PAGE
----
American Marketer


Keeping up with changes in the global luxury market

May 1, 2013

Bob McKee is global fashion industry strategy director at Infor


By Bob McKee

The luxury industry operates in an amazing inversion to most economic drivers. When economic times are bad, luxury does well. When economic times are worse, luxury does better.

Luxury operates in an isolation that protects it from many of the downside elements of economic chaos.

When global economies get bad enough to affect the luxury market, things are really bad. One thing that generally holds true about global economies is that “everything seldom goes horribly wrong everywhere – all at the same time.”

Luxury markets will always benefit from both the absolute luxury and the aspirational luxury buyers.

As most of us have witnessed, the new wealth of the world has brought about a shift in the Earth’s axis.

With much of the growth in new billionaires coming from Asian nations, the purchase of luxury trappings to produce the outward appearance of wealth has given rise to increased spending by Asian consumers, including those traveling in the United States and Europe.

We have witnessed more luxury-based shopping trips specifically out of Asia – and growth in luxury duty-free airport shopping in Asia.

As with any other segment of the fashion Industry, luxury retailers will have to learn how to deal with these changes and manage a broader diversity of consumer preferences, sizing differences and other shopping behavior that may appear to be anomalous to previously established patterns.

More emphasis will have to be put towards gathering business intelligence from new shopping trends and using that data to predict the impact on the future.

For example, do you build more shops in Asia? Do you develop more channel partnerships? Do you package easier and acceptable transport in carry-on luggage? Do you build more relationships, or go to market directly?

All are reasonable questions to ask in this growing luxury market.

Study patterns and make adjustments accordingly.

If you should decide to expand to Asia, make sure you know as much about the market idiosyncrasies as you did about the markets in which you made your success.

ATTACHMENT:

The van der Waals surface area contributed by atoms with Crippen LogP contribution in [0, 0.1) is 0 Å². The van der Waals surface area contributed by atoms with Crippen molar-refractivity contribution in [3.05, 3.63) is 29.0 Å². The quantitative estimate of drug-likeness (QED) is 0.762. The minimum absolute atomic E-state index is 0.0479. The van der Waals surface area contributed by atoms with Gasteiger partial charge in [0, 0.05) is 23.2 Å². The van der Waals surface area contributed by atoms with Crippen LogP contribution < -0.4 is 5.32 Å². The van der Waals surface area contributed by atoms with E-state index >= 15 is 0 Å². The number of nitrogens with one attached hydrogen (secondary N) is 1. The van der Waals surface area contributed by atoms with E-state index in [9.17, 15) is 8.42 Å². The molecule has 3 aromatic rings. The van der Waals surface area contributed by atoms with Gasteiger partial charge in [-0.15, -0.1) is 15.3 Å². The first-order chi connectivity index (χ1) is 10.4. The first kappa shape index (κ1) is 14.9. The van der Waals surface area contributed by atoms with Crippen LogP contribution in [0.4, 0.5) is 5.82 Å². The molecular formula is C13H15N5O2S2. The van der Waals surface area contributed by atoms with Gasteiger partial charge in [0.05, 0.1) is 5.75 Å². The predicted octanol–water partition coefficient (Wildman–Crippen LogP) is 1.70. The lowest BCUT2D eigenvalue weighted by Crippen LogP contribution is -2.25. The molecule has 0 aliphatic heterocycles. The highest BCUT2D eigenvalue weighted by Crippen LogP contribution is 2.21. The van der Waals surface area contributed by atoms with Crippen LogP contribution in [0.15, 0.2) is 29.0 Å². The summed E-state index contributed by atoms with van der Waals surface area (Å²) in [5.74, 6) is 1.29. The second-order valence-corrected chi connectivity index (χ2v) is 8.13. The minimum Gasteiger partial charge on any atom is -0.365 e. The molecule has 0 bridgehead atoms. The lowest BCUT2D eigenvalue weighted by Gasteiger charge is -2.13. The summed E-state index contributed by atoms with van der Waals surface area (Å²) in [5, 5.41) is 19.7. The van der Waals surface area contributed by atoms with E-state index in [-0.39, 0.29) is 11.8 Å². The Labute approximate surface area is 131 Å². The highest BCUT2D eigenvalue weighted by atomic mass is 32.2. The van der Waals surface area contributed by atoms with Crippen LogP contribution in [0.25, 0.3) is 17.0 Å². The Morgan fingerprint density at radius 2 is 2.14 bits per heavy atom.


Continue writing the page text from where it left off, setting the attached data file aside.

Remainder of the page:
It is a bold new world with lots of opportunities, and with those opportunities come many challenges.

To keep up with the pace of change in the luxury market, brands must investigate growth opportunities in Asia and all of the BRIC [Brazil, Russia, India and China] countries.

Yes, you will continue to sell in your traditional markets, but your growth will likely come from the new frontier for wealth, fortune and fame.

Syncing praises
No matter which channels you may choose for your go-to-market, the more you know, or can accurately predict about your customers, the better you are going to operate.

The better you operate, the fewer mistakes you make, and the more you create in profits.

Collaboration is key to both internal and external success.

Every organization that reads the latest books on how to better serve the customer reads about collaboration and communication.

Funny thing is, most organizations look at it as something you only do externally.

Yet how is it that we hope to communicate with customers and suppliers if we do not communicate with the people inside our own organizations?

Technologies exist today that allow organizations to better communicate and collaborate with both customers and colleagues.

As we stray further from our comfort zones and explore new product categories, new sizing or new scents that lie outside our traditional areas of expertise, we have to find ways to test the accuracy of our decision making.

Operationally, we have to do the same things. Right hand and left hand must be in sync, but equally, the corporate right brain and left brain must also be in sync.

It is all about taking massive amounts of data, and through proper analysis, making well thought out and structured decisions, until the flow of the organization and the flow of the demand are in harmony.

Bob McKee is global fashion industry strategy director at Infor, Chicago. Reach him at